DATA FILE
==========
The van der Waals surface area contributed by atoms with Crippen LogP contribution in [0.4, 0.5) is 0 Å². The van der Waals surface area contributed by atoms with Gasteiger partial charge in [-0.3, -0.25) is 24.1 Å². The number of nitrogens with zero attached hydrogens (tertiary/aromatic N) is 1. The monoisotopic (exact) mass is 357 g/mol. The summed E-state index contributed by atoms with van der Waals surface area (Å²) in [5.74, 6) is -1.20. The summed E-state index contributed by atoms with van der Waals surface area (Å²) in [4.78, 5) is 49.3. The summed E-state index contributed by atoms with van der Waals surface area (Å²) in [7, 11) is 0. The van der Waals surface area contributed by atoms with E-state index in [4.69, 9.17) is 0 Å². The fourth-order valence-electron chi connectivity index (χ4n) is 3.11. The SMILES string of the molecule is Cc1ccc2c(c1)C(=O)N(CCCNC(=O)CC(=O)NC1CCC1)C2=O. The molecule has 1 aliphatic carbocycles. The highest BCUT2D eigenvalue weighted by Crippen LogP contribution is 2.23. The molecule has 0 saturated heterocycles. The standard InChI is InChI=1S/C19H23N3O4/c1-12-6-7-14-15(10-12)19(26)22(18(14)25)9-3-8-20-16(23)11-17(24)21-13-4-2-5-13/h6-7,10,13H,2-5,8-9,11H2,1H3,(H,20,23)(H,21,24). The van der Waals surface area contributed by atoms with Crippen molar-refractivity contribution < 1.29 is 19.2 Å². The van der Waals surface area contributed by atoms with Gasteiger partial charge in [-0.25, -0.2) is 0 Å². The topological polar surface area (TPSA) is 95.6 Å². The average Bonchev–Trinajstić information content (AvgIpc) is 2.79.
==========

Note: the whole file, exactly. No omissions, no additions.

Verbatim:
The van der Waals surface area contributed by atoms with Crippen LogP contribution in [0.4, 0.5) is 0 Å². The van der Waals surface area contributed by atoms with Gasteiger partial charge in [-0.3, -0.25) is 24.1 Å². The number of nitrogens with zero attached hydrogens (tertiary/aromatic N) is 1. The monoisotopic (exact) mass is 357 g/mol. The summed E-state index contributed by atoms with van der Waals surface area (Å²) in [5.74, 6) is -1.20. The summed E-state index contributed by atoms with van der Waals surface area (Å²) in [4.78, 5) is 49.3. The summed E-state index contributed by atoms with van der Waals surface area (Å²) in [7, 11) is 0. The van der Waals surface area contributed by atoms with E-state index in [4.69, 9.17) is 0 Å². The fourth-order valence-electron chi connectivity index (χ4n) is 3.11. The SMILES string of the molecule is Cc1ccc2c(c1)C(=O)N(CCCNC(=O)CC(=O)NC1CCC1)C2=O. The molecule has 1 aliphatic carbocycles. The highest BCUT2D eigenvalue weighted by Crippen LogP contribution is 2.23. The molecule has 0 saturated heterocycles. The standard InChI is InChI=1S/C19H23N3O4/c1-12-6-7-14-15(10-12)19(26)22(18(14)25)9-3-8-20-16(23)11-17(24)21-13-4-2-5-13/h6-7,10,13H,2-5,8-9,11H2,1H3,(H,20,23)(H,21,24). The van der Waals surface area contributed by atoms with Crippen molar-refractivity contribution < 1.29 is 19.2 Å². The van der Waals surface area contributed by atoms with Gasteiger partial charge in [-0.25, -0.2) is 0 Å². The topological polar surface area (TPSA) is 95.6 Å². The average Bonchev–Trinajstić information content (AvgIpc) is 2.79.